Thomas Andrew Doyle

Thomas Andrew Doyle Releasing His 9th Solo Album ‘Forgotten Sciences’ on June 23

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Forgotten Sciences is the ninth solo full-length by the “Grunge Grandfather” Thomas Andrew Doyle (aka Tad), who brought us the pioneering grunge-era band TAD, the punk aesthetics of Hog Molly, and the heavier doom-metal of Brothers of the Sonic Cloth. Watch a teaser video below.

On this new release (due out on June 23 via MVD Entertainment), Doyle continues to go back to his symphonic roots, to begin a new musical chapter in his already impressively successful career. Flexing his musical prowess yet again in a never-before-utilized way, Forgotten Sciences showcases Doyle’s many vocal and multi-instrumental talents. The songwriting and lyrical content delves into the darker side of human existence, yet the underlying message is a positive one.

Doyle states, “This album is a note to self to stay in the moment and clear of the trappings of time. It is an affirmation that everything important happens in the present moment. Everything is an inside job, and there are no solutions to be found outside our indomitable spirit.”

Forgotten Sciences is available for pre-order now: LP | CD | Digital

1. Part I -Skies Full Of Coal
2. Part II -Odes To Horrible Dreams
3. Part III -Machine Noises Sing 04:30
4. Part IV -Phantoms Of The Past
5. Part V -Watching Time
6. Part VI -The Shining Clouds
7. Part VII -Your Path To Take
8. Part VIII -Truth
9. Two Contradicting Truths (digital bonus track)

About Thomas Andrew Doyle

Born Thomas Andrew Doyle in the 1960s in Boise Idaho by two army veterans in a lower-middle-class family, Tad is most widely known for being the front man and leader of the band TAD. Tad was one of the founding members of the grunge music movement.

He began his musical passion and career at the age of 5 years old when he would bang on oatmeal boxes and coffee cans trying to emulate his older brother who had a drum set. His formative years were spent first learning how to play the E-flat Tuba in grade five that his grandfather had played in the early 1900s.

However, Tad’s true passion was for drums and percussion. In grade six he took the next step in his journey by studying the vinyl records of the time and playing along on a set of drums given to him by his grandmother, which he still has and plays to this day.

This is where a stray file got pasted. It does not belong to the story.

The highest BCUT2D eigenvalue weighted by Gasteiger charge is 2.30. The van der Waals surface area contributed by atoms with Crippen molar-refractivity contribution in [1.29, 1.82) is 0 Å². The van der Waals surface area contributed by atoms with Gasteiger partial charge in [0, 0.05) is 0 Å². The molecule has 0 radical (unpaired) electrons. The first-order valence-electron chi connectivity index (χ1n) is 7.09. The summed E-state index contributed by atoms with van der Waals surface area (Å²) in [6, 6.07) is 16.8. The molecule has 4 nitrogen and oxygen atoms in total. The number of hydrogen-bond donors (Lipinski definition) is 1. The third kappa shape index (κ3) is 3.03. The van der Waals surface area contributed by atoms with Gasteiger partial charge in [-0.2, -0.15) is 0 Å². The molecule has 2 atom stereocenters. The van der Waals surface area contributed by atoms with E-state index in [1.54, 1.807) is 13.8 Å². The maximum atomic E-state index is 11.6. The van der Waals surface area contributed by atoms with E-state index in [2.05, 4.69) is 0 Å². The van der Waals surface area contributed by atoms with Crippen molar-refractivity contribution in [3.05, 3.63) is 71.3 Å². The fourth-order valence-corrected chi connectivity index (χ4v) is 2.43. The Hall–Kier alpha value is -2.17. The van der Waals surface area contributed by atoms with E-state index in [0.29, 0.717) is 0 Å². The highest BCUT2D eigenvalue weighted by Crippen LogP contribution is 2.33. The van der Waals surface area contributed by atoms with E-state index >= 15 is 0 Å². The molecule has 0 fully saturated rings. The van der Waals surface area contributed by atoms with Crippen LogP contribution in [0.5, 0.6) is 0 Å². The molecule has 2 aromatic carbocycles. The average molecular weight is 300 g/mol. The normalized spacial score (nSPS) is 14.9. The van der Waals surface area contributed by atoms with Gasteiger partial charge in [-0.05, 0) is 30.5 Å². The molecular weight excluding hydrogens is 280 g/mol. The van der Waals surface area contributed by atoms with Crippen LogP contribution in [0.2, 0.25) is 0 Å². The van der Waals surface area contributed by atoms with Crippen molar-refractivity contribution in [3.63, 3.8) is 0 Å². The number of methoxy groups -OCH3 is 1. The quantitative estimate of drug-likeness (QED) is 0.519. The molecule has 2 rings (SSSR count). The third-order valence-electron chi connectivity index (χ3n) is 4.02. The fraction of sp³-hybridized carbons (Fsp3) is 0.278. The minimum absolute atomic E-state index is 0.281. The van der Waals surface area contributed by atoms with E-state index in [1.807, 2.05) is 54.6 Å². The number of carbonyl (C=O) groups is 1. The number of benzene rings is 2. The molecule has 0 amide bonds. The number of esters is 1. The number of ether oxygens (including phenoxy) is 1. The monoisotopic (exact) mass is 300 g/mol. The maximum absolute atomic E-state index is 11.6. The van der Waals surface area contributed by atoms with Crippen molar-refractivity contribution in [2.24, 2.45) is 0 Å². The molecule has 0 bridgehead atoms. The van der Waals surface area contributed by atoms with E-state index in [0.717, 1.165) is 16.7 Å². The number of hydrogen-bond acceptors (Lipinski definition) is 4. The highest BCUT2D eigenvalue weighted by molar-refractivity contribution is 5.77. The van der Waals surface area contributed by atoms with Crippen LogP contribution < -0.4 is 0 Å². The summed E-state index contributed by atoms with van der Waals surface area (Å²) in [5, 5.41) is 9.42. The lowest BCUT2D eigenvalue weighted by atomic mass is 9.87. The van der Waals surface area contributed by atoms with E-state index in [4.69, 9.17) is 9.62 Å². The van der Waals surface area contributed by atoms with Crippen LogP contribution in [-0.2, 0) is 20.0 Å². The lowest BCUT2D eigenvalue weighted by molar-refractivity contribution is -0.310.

Later, Tad graduated high school, then continued his education by studying music composition and performance at Boise State University mentored by the nationally known and respected Dr. John Baldwin, a music professor. At the age of 18, he began playing drums in jazz bands and quartets in nightclubs around the Boise area.

Later he played in rock and punk rock bands around the area before deciding to move to Seattle with his band H-Hour in 1986. Enter the story of TAD the band.

TAD (Sub Pop, Giant, East West, Amphetamine Reptile) were one of the heaviest Seattle bands to emerge from the mid to late 80s, fashioning a loud, slow, lumbering grind that unlike many of their peers, was inspired far more by ’70s metal than punk. Devoid of melody and focused on their feral-pounding rhythm and primal-tonal-assault, TAD are still respected and revered as one of the most ferocious bands to come from the U.S. West Coast. Tad’s music simply steamrolled over everything in its way. The band’s albums recorded with Jack Endino, Steve Albini, and Butch Vig helped usher in the “grunge” movement. A cameo in Cameron Crowe’s ‘Singles’ and tours with the likes of Nirvana, Alice In Chains, and Soundgarden followed, with the band ultimately disbanding in 1999.

In 2017, Thomas Andrew Doyle (TAD, Brothers of the Sonic Cloth, Hog Molly, H-Hour) went back to his symphonic roots to begin a new musical chapter in his already impressively successful career. Roughly a year later, in April of 2018, Incineration Ceremony was released to the universe as a fresh and very unexpected work. The result took what people thought they knew about the grunge/doom-metal legend and shattered all preconceived notions and perceptions about what he was capable of. Doyle had returned to his formative roots and came forth with a symphonic take on what was going on in his head. Spawned from the dark, tenebrous recesses of Doyle’s psyche, came an immense sound of textures, rhythms, and material suitable for film scores and stand-alone listening, disquieting all who are within an earshot.

People who are familiar with his music should expect the unexpected. Doyle’s entry into the world of symphonic composition is no novice attempt. Incineration Ceremony is a musical journeyman’s expression that is genuine, heartfelt, honest, uncompromising, and revelatory. It is superbly visceral in its delivery.

Heralded by many as his finest work to date, Doyle has been called the “musician’s musician” by his peers.


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